After counting a dead fish, researchers would throw it on the shore to remove it and avoid double counting it the next day.
When this effort began in the mid-1990s, the lead scientist on the project decided that everyone should throw sockeye carcasses to the left side, facing downstream. They might as well be consistent, he thought, and who knows: maybe someday they could see whether the tossed carcasses had an effect on that side of the river.
Twenty years later, researchers found that two decades of carcasses—nearly 600,000 pounds of fish—tossed to the left side of Hansen Creek did have a noticeable effect: white spruce trees on that side of the stream grew faster than their counterparts on the other side. What’s more, nitrogen derived from salmon was found in high concentrations in the needles of the spruce trees on the side where the tossed carcasses landed.
Essentially, then, the dead sockeye were fertilizing the trees.
I couldn’t leave this topic of our deep connection and relationship to fish without mentioning a fun fact that has just come to light: like us, fish seem to be self-aware.
In findings published in the journal Proceedings of the National Academy of Sciences on February 6, 2023, a research team from Osaka Metropolitan University in Japan has recently demonstrated that fish think “it’s me!” when they see themselves in a photograph. The determining factor wasn’t seeing their bodies but looking at their faces.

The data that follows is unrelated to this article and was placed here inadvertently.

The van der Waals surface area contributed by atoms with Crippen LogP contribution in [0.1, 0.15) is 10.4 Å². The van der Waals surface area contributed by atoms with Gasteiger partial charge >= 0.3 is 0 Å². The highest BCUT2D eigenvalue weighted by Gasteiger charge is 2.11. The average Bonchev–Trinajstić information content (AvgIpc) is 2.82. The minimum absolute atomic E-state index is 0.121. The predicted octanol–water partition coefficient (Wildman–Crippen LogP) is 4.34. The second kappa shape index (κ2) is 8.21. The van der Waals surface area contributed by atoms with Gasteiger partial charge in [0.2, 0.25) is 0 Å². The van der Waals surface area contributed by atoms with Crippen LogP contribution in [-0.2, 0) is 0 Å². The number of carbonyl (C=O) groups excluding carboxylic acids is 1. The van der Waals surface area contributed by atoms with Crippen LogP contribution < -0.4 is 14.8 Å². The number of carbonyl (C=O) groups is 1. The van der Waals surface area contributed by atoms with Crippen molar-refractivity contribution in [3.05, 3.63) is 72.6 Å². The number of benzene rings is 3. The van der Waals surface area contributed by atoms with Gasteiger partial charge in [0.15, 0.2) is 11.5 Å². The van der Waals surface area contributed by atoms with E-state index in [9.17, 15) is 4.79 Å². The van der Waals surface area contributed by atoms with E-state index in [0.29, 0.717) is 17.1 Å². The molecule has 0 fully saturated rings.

In this study, experiments were conducted with cleaner fish (Labroides dimidiatus), which are known to be able to recognize themselves in mirrors and regularly attack other, unfamiliar cleaner fish who intrude upon their territories. Each cleaner fish was presented with four photographs: a photo of themselves, a photo of an unfamiliar cleaner, a photo of their own face on an unfamiliar cleaner’s body, and a photo of an unfamiliar cleaner’s face on their own body. Interestingly, the cleaner fish did not attack photos with their own faces but did attack those with the faces of unfamiliar cleaner fish. These results indicate that cleaner fish determined who was in the photograph based on faces but not bodies, like humans.
To negate the possibility that the fish considered photographs of themselves as very close companions, a photograph mark-test was conducted. Fish were presented with photographs where a parasite-like mark was placed on their throats. Six of the eight individuals that saw the photograph of themselves with a parasite mark were observed to rub their throats to clean it off. Showing those same fish pictures of themselves without parasite marks or of a familiar cleaner fish with parasite marks did not cause them to rub their own throats.
The researchers say that this study is the first to demonstrate that fish have an internal sense of self; and since the target animal is a fish, it suggests that nearly all social vertebrates also have this higher sense of self.
Unfortunately, we are continuing to see population declines in salmon in the B.C. region. Research conducted last year showed that chum salmon here had decreased almost 50 percent within the last 15 years, and more than 70 percent within the last 50 years.
We often don’t realize these two truths: 1) even after death, animals are important in ecosystems, and 2) the ocean has a connection to life on land. Even large ecosystems don’t exist in isolation, and what happens in one can influence the other.
Understanding that confluence and interconnection is incredibly important for knowing how to protect them both.
Here’s to finding your true places and natural habitats,